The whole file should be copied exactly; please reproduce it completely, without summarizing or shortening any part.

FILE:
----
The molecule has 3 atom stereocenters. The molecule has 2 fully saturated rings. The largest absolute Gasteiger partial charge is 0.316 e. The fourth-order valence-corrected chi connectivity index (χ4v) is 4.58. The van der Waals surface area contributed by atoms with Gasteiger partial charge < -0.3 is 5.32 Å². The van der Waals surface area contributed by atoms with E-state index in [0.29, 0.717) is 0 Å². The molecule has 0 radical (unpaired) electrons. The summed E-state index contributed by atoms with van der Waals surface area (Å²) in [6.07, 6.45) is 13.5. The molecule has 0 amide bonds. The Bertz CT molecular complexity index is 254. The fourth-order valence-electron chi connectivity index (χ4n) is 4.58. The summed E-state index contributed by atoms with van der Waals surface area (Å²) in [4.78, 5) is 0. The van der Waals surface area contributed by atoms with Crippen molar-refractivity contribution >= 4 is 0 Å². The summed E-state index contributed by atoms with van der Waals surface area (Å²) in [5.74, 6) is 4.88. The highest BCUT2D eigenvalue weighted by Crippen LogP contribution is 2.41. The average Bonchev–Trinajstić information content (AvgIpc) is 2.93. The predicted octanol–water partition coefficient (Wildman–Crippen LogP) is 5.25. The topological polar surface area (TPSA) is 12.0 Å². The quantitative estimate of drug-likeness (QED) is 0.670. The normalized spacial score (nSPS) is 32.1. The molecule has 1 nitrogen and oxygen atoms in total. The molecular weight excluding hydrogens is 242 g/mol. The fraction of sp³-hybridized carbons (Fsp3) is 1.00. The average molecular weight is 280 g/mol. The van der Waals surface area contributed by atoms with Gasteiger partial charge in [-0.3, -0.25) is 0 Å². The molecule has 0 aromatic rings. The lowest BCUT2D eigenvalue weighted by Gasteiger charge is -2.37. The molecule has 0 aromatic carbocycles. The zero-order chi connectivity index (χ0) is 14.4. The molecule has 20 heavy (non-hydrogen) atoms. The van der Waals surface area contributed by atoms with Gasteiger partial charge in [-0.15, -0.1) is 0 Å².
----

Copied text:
The molecule has 3 atom stereocenters. The molecule has 2 fully saturated rings. The largest absolute Gasteiger partial charge is 0.316 e. The fourth-order valence-corrected chi connectivity index (χ4v) is 4.58. The van der Waals surface area contributed by atoms with Gasteiger partial charge < -0.3 is 5.32 Å². The van der Waals surface area contributed by atoms with E-state index in [0.29, 0.717) is 0 Å². The molecule has 0 radical (unpaired) electrons. The summed E-state index contributed by atoms with van der Waals surface area (Å²) in [6.07, 6.45) is 13.5. The molecule has 0 amide bonds. The Bertz CT molecular complexity index is 254. The fourth-order valence-electron chi connectivity index (χ4n) is 4.58. The summed E-state index contributed by atoms with van der Waals surface area (Å²) in [4.78, 5) is 0. The van der Waals surface area contributed by atoms with Crippen molar-refractivity contribution >= 4 is 0 Å². The summed E-state index contributed by atoms with van der Waals surface area (Å²) in [5.74, 6) is 4.88. The highest BCUT2D eigenvalue weighted by Crippen LogP contribution is 2.41. The average Bonchev–Trinajstić information content (AvgIpc) is 2.93. The predicted octanol–water partition coefficient (Wildman–Crippen LogP) is 5.25. The topological polar surface area (TPSA) is 12.0 Å². The quantitative estimate of drug-likeness (QED) is 0.670. The normalized spacial score (nSPS) is 32.1. The molecule has 1 nitrogen and oxygen atoms in total. The molecular weight excluding hydrogens is 242 g/mol. The fraction of sp³-hybridized carbons (Fsp3) is 1.00. The average molecular weight is 280 g/mol. The van der Waals surface area contributed by atoms with Gasteiger partial charge in [-0.3, -0.25) is 0 Å². The molecule has 0 aromatic rings. The lowest BCUT2D eigenvalue weighted by Gasteiger charge is -2.37. The molecule has 0 aromatic carbocycles. The zero-order chi connectivity index (χ0) is 14.4. The molecule has 20 heavy (non-hydrogen) atoms. The van der Waals surface area contributed by atoms with Gasteiger partial charge in [-0.15, -0.1) is 0 Å².